Use of respirators in the workplace
March 21, 2002
Respirators had been used by employees in about 10 percent of the private industry workplaces surveyed in late 2001.
The term respirator refers to any device designed to provide the wearer with respiratory protection against inhalation of a potentially hazardous atmosphere. Dust masks, full-facepiece respirators, and self-contained breathing apparatuses (where air or oxygen is carried in a tank on the worker's back) are examples of respirators.
In nearly half of the 619,400 establishments where respirators were used, they were used by employees on a voluntary basis only, and, in about 12 percent, they were used only when required because of emergencies.
These data are from a special survey conducted by the BLS Injuries, Illnesses and Fatalities Program for the National Institute for Occupational Safety and Health, Centers for Disease Control and Prevention. Find more information on the use of respirators in workplaces in news release USDL 02-141, "Respirator Use and Practices" (TXT) (PDF).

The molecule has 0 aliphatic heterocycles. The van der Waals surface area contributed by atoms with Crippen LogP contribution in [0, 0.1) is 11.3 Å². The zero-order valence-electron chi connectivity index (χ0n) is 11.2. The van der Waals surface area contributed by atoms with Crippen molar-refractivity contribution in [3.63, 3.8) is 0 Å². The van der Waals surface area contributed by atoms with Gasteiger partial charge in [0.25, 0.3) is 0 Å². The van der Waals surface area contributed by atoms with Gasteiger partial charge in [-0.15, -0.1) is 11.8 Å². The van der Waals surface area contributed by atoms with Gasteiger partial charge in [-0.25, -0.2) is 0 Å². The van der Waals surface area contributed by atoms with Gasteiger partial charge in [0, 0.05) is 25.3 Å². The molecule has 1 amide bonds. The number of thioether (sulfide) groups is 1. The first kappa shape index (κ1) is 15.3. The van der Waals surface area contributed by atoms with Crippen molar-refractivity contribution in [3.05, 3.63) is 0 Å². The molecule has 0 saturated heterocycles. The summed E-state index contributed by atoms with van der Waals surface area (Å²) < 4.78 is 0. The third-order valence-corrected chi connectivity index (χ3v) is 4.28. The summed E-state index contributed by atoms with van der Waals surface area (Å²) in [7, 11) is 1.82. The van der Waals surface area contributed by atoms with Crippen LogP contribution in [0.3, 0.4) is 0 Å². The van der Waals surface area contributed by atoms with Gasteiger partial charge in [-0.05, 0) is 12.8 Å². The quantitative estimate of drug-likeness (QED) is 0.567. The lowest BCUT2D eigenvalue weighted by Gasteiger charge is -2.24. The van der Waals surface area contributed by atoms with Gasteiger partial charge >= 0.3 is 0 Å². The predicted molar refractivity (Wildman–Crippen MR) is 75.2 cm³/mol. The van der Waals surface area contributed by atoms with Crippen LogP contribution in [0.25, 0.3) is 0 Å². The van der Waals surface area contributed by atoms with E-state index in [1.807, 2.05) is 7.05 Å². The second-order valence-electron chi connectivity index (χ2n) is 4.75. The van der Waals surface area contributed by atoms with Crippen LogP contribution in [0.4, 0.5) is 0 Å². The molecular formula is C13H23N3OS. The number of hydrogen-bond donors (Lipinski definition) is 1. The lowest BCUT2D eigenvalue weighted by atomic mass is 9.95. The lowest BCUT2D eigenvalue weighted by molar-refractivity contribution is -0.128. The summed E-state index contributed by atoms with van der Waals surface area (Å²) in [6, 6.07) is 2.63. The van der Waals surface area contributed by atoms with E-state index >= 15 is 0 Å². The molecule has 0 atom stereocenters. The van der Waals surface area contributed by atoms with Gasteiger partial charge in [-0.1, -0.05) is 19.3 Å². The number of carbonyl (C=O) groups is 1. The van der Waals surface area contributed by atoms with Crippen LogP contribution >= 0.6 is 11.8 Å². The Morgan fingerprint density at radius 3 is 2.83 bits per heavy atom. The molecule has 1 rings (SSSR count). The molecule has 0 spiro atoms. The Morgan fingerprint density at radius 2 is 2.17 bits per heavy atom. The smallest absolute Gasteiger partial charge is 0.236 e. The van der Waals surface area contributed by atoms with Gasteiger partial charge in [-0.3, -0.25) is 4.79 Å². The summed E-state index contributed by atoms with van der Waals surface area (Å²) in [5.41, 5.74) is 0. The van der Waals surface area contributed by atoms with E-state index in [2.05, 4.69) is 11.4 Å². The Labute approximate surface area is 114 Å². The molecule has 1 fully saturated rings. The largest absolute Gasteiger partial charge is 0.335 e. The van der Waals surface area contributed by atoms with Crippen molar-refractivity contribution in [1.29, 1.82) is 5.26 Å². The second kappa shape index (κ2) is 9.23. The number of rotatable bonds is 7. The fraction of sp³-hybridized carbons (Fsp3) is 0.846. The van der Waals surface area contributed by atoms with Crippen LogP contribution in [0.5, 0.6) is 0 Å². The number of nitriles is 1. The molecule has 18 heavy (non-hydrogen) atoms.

Definitions of voluntary and required respirator use:
Bureau of Labor Statistics, U.S. Department of Labor, The Economics Daily, Use of respirators in the workplace on the Internet at http://www.bls.gov/opub/ted/2002/mar/wk3/art04.htm (visited November 28, 2015).
Recent editions of Spotlight on Statistics
Fifty years of looking at changes in peoples lives
Longitudinal surveys help us understand long-term changes, such as how events that happened when a person was in high school affect labor market success as an adult.
- A look at pay at the top, the bottom, and in between
The Spotlight examines how earnings and wages have changed over time and how they differ within a geographic area, industry, or occupation.